School of Medicine Projects MRC IMPACT Doctoral Training Partnership
University of Nottingham

School of Medicine Projects MRC IMPACT Doctoral Training Partnership

United Kingdom 02 Mar 2021

ABOUT THE INSTITUTION

جامعة نوتنغهام هي جامعة أبحاث عامة في مدينة نوتنغهام في المملكة المتحدة. تم تأسيسها كجامعة وكلية في عام 1881، ومُنحت الميثاق الملكي في عام 1948. تمتلك الجامعة فروعًا أخرى لها خارج المملكة المتحدة، فل

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OPPORTUNITY DETAILS

State University
Area
Host Country
Deadline
02 Mar 2021
Study level
Opportunity type
PhD
Specialities
Eligible Countries
This opportunity is destined for all countries
Eligible Region
All Regions

Reference MED1582

Closing Date Tuesday, 2nd March 2021

Department Medicine

Applications are open for a range of exciting projects around the theme of complex disease.

These 42-month PhD studentships, starting in October 2021, are offered through IMPACT – a doctoral training partnership between the Universities of Birmingham, Leicester and Nottingham. The University of Nottingham is advertising 8 projects in order to recruit to 4 studentships (2 IMPACT and 2 iCASE) in total.

You will study alongside other PhD students across a diverse range of projects, enabling you to think creatively and perform innovative, world- leading research. You will also benefit from the expertise of our research partner, the Research Complex at Harwell.

Applications will close at 5.00 pm on 7 January 2021. Funding is provided by the Medical Research Council. Please ensure that your application is submitted with all required documentation as incomplete applications will not be considered.

Full information about the eligibility criteria and application process are on the MRC IMPACT DTP website.

The following IMPACT projects are available in the School of Medicine:

Profiling delivery of therapeutics to malignant brain tumours through multimodal analytics and imaging - Peter Harvey

Most chemotherapeutics fail in development, but we often only have survival rates as a readout of whether the drug worked. Nowhere is this limitation more prevalent than in the brain. In order to improve the drug development pipeline and increase our understanding of how drugs work and interact with tumours, we need new methods of analyses. The project will use multiple, complementary techniques in order to visualise brain tumour drugs in a new light:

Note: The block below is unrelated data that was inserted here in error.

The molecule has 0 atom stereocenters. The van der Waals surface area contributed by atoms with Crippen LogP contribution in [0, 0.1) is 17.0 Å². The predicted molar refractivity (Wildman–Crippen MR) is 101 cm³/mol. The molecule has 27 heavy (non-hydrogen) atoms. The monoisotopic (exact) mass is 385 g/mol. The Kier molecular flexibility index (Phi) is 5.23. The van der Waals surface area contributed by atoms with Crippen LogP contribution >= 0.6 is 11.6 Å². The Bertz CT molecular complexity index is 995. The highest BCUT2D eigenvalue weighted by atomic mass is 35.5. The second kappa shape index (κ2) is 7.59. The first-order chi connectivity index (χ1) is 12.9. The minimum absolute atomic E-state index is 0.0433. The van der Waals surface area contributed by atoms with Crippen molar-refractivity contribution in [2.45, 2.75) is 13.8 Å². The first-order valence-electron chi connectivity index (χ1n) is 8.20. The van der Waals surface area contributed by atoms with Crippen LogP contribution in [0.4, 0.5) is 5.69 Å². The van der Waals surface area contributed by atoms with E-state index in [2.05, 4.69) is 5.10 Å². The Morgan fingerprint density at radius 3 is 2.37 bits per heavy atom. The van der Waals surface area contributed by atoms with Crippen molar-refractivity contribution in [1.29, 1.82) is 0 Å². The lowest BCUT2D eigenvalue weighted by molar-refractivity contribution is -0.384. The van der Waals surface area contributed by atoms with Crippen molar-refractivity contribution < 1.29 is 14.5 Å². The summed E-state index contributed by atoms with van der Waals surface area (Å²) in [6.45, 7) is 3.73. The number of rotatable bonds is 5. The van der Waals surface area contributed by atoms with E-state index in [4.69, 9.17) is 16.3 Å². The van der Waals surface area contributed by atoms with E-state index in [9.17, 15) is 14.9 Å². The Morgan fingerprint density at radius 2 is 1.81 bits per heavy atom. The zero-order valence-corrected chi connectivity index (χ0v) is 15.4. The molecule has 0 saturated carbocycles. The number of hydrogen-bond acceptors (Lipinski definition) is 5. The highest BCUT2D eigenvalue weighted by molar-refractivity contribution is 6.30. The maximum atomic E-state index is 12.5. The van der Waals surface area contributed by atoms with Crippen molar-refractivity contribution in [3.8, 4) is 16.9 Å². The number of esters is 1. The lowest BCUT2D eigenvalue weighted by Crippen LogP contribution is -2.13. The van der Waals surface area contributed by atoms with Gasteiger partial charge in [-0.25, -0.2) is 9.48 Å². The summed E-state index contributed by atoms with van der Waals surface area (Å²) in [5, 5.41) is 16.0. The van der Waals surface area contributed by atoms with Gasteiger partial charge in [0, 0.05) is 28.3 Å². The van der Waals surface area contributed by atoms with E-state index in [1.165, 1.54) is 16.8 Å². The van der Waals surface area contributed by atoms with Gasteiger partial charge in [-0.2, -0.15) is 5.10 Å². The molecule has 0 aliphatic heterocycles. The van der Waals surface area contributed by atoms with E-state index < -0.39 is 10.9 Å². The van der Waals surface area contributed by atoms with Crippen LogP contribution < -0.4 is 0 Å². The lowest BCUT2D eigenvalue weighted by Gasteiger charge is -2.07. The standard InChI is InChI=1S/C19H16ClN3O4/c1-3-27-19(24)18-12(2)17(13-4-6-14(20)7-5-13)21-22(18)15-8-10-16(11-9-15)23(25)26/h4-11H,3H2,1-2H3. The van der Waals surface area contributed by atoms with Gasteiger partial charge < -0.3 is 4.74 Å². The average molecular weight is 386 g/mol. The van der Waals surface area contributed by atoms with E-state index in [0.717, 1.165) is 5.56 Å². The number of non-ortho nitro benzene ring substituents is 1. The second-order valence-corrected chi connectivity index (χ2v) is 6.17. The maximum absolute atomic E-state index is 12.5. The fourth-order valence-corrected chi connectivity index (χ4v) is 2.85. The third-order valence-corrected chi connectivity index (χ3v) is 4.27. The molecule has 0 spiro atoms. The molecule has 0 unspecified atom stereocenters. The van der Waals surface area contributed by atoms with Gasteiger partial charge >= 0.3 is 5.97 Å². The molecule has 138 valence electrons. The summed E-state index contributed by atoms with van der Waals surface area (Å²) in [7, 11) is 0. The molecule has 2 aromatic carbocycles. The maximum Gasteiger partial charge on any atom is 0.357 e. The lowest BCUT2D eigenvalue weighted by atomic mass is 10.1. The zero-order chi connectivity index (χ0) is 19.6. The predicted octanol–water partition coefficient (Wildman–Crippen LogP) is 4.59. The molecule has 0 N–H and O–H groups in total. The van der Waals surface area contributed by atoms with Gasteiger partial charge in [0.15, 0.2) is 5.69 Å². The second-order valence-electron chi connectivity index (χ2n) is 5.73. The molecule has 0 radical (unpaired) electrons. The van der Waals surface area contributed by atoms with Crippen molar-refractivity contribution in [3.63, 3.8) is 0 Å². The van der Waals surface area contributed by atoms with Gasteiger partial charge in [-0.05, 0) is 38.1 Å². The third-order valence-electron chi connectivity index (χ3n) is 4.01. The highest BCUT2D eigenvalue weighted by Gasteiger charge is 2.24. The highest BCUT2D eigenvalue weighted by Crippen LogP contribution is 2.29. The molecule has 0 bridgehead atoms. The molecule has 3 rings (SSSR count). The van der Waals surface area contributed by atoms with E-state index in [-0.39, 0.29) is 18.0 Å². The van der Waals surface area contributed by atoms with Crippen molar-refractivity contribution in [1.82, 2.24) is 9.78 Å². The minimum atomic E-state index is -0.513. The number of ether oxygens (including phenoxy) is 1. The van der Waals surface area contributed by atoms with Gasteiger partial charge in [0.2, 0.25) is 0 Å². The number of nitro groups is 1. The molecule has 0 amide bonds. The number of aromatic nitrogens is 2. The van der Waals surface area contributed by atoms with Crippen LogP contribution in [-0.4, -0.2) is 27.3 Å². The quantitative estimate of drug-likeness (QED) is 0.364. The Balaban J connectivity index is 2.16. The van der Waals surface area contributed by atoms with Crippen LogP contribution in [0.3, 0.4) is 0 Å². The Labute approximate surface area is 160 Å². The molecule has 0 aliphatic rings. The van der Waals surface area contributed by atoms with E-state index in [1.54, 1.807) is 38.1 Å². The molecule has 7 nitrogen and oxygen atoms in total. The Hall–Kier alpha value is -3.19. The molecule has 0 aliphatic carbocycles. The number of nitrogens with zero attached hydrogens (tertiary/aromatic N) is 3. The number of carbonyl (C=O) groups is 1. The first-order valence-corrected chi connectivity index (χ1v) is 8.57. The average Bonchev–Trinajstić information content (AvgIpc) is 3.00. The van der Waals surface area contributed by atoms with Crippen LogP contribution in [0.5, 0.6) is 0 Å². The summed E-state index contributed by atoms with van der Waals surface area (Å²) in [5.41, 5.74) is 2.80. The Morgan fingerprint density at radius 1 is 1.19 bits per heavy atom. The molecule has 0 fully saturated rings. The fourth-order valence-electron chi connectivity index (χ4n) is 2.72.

MRI: magnetic resonance imaging using carefully designed MRI-active chemotherapeutics will allow real-time tracking of drugs in vivo

Microscopy: fluorescence microscopy and immunohistochemistry to understand molecular details and track drugs in vitro at the sub-cellular level

Mass spectrometry: cutting edge mass spec techniques to map drugs in ex vivo tissue at cellular resolution and to analyse the tumour microenvironment through protein profiling.

There is extensive opportunity to develop broad interdisciplinary skills, with training in chemical synthesis, in vitro culture, small animal surgery, MRI data acquisition, and mass spectrometry.

These techniques will be applied to the same tissue samples taken after in vivo imaging, with co-registration of serial samples to build a data portfolio of drug delivery, effect, and tumour microenvironment, and ultimately improve clinical outcomes. 

Novel in vitro, in silico and in vivo insights into hydrodynamic and motor function of the colon in complex functional gastrointestinal diseases - Luca Marciani

This project builds on a recent collaboration between Nottingham (Medicine and Physics) and Birmingham (Chemical Engineering) using magnetic resonance imaging (MRI), a novel biomechanical computer-controlled bench model of the human proximal colon that can simulate colon motility patterns, and hydrodynamic computer modelling to investigate human colon function in health and in complex gastrointestinal diseases affecting luminal motor, secretory and transport function.